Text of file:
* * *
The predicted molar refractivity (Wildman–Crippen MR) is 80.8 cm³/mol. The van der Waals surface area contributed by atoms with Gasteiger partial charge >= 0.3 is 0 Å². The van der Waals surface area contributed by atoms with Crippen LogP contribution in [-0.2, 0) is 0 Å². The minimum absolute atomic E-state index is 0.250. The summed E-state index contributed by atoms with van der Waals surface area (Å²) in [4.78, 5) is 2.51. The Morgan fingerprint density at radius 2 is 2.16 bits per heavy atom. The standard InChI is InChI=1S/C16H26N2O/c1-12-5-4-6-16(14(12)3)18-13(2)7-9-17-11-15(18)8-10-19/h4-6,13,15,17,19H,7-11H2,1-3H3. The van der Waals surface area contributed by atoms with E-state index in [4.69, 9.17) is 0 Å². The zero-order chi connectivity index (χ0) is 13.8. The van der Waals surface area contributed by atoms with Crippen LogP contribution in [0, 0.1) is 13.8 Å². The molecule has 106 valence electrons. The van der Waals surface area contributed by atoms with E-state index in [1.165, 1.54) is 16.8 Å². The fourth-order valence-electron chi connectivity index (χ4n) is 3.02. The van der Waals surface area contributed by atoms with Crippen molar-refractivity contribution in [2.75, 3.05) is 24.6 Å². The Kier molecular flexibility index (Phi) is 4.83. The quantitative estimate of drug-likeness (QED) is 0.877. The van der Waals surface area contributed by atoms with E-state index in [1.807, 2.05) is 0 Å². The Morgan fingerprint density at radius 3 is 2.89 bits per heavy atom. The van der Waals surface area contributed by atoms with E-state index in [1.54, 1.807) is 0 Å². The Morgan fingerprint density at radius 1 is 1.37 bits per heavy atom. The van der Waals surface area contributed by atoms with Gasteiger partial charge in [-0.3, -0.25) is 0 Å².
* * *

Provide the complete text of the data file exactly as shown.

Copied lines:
The predicted molar refractivity (Wildman–Crippen MR) is 80.8 cm³/mol. The van der Waals surface area contributed by atoms with Gasteiger partial charge >= 0.3 is 0 Å². The van der Waals surface area contributed by atoms with Crippen LogP contribution in [-0.2, 0) is 0 Å². The minimum absolute atomic E-state index is 0.250. The summed E-state index contributed by atoms with van der Waals surface area (Å²) in [4.78, 5) is 2.51. The Morgan fingerprint density at radius 2 is 2.16 bits per heavy atom. The standard InChI is InChI=1S/C16H26N2O/c1-12-5-4-6-16(14(12)3)18-13(2)7-9-17-11-15(18)8-10-19/h4-6,13,15,17,19H,7-11H2,1-3H3. The van der Waals surface area contributed by atoms with E-state index in [4.69, 9.17) is 0 Å². The zero-order chi connectivity index (χ0) is 13.8. The van der Waals surface area contributed by atoms with Crippen LogP contribution in [0, 0.1) is 13.8 Å². The molecule has 106 valence electrons. The van der Waals surface area contributed by atoms with E-state index in [1.165, 1.54) is 16.8 Å². The fourth-order valence-electron chi connectivity index (χ4n) is 3.02. The van der Waals surface area contributed by atoms with Crippen molar-refractivity contribution in [2.75, 3.05) is 24.6 Å². The Kier molecular flexibility index (Phi) is 4.83. The quantitative estimate of drug-likeness (QED) is 0.877. The van der Waals surface area contributed by atoms with E-state index in [1.807, 2.05) is 0 Å². The Morgan fingerprint density at radius 3 is 2.89 bits per heavy atom. The van der Waals surface area contributed by atoms with E-state index in [1.54, 1.807) is 0 Å². The Morgan fingerprint density at radius 1 is 1.37 bits per heavy atom. The van der Waals surface area contributed by atoms with Gasteiger partial charge in [-0.3, -0.25) is 0 Å².